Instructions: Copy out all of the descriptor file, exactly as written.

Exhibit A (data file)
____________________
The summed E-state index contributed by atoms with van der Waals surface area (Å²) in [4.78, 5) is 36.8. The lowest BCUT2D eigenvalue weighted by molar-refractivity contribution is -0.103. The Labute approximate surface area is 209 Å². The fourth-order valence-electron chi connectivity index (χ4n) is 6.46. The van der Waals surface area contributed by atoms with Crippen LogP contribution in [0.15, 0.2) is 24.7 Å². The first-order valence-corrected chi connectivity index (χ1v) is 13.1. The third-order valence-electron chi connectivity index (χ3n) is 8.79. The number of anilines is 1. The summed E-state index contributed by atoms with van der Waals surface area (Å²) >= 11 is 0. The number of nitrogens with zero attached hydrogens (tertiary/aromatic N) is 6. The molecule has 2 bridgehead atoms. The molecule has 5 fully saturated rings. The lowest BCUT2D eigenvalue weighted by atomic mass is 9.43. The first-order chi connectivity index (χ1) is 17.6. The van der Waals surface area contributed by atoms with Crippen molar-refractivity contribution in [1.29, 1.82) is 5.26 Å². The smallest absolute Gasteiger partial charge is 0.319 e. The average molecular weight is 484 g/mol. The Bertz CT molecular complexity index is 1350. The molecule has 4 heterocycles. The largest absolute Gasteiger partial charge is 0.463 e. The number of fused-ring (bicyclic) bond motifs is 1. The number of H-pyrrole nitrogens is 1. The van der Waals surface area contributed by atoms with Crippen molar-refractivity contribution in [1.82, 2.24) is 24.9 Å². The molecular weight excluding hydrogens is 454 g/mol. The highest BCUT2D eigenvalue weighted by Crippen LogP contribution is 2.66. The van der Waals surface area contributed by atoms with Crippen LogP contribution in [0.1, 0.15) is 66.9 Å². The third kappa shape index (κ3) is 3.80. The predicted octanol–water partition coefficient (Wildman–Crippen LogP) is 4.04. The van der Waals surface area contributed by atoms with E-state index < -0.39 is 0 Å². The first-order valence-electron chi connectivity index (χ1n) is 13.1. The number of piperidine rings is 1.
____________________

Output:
The summed E-state index contributed by atoms with van der Waals surface area (Å²) in [4.78, 5) is 36.8. The lowest BCUT2D eigenvalue weighted by molar-refractivity contribution is -0.103. The Labute approximate surface area is 209 Å². The fourth-order valence-electron chi connectivity index (χ4n) is 6.46. The van der Waals surface area contributed by atoms with Crippen LogP contribution in [0.15, 0.2) is 24.7 Å². The first-order valence-corrected chi connectivity index (χ1v) is 13.1. The third-order valence-electron chi connectivity index (χ3n) is 8.79. The number of anilines is 1. The summed E-state index contributed by atoms with van der Waals surface area (Å²) >= 11 is 0. The number of nitrogens with zero attached hydrogens (tertiary/aromatic N) is 6. The molecule has 2 bridgehead atoms. The molecule has 5 fully saturated rings. The lowest BCUT2D eigenvalue weighted by atomic mass is 9.43. The first-order chi connectivity index (χ1) is 17.6. The van der Waals surface area contributed by atoms with Crippen molar-refractivity contribution in [1.29, 1.82) is 5.26 Å². The smallest absolute Gasteiger partial charge is 0.319 e. The average molecular weight is 484 g/mol. The Bertz CT molecular complexity index is 1350. The molecule has 4 heterocycles. The largest absolute Gasteiger partial charge is 0.463 e. The number of fused-ring (bicyclic) bond motifs is 1. The number of H-pyrrole nitrogens is 1. The van der Waals surface area contributed by atoms with Crippen molar-refractivity contribution in [1.82, 2.24) is 24.9 Å². The molecular weight excluding hydrogens is 454 g/mol. The highest BCUT2D eigenvalue weighted by Crippen LogP contribution is 2.66. The van der Waals surface area contributed by atoms with Crippen LogP contribution in [0.1, 0.15) is 66.9 Å². The third kappa shape index (κ3) is 3.80. The predicted octanol–water partition coefficient (Wildman–Crippen LogP) is 4.04. The van der Waals surface area contributed by atoms with E-state index < -0.39 is 0 Å². The first-order valence-electron chi connectivity index (χ1n) is 13.1. The number of piperidine rings is 1.